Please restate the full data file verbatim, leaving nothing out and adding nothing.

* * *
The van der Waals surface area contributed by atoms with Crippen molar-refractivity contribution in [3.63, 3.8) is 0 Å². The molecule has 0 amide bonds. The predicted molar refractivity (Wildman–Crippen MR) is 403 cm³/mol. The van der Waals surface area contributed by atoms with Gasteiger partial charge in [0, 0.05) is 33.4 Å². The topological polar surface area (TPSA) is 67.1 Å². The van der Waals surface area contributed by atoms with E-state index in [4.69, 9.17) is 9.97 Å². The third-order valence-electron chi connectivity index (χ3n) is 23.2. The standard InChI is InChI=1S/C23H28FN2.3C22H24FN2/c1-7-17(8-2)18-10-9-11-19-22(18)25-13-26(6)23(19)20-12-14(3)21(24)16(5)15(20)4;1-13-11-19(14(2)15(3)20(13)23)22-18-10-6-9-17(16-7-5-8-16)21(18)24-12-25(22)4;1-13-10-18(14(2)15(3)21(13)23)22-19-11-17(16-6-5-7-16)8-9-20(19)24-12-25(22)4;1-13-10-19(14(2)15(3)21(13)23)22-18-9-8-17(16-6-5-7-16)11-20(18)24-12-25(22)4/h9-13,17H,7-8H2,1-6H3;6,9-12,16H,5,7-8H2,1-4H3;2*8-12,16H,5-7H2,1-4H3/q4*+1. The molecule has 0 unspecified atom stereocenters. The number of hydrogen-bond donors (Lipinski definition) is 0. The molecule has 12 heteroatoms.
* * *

The van der Waals surface area contributed by atoms with Crippen molar-refractivity contribution in [3.63, 3.8) is 0 Å². The molecule has 0 amide bonds. The predicted molar refractivity (Wildman–Crippen MR) is 403 cm³/mol. The van der Waals surface area contributed by atoms with Gasteiger partial charge in [0, 0.05) is 33.4 Å². The topological polar surface area (TPSA) is 67.1 Å². The van der Waals surface area contributed by atoms with E-state index in [4.69, 9.17) is 9.97 Å². The third-order valence-electron chi connectivity index (χ3n) is 23.2. The standard InChI is InChI=1S/C23H28FN2.3C22H24FN2/c1-7-17(8-2)18-10-9-11-19-22(18)25-13-26(6)23(19)20-12-14(3)21(24)16(5)15(20)4;1-13-11-19(14(2)15(3)20(13)23)22-18-10-6-9-17(16-7-5-8-16)21(18)24-12-25(22)4;1-13-10-18(14(2)15(3)21(13)23)22-19-11-17(16-6-5-7-16)8-9-20(19)24-12-25(22)4;1-13-10-19(14(2)15(3)21(13)23)22-18-9-8-17(16-6-5-7-16)11-20(18)24-12-25(22)4/h9-13,17H,7-8H2,1-6H3;6,9-12,16H,5,7-8H2,1-4H3;2*8-12,16H,5-7H2,1-4H3/q4*+1. The molecule has 0 unspecified atom stereocenters. The number of hydrogen-bond donors (Lipinski definition) is 0. The molecule has 12 heteroatoms.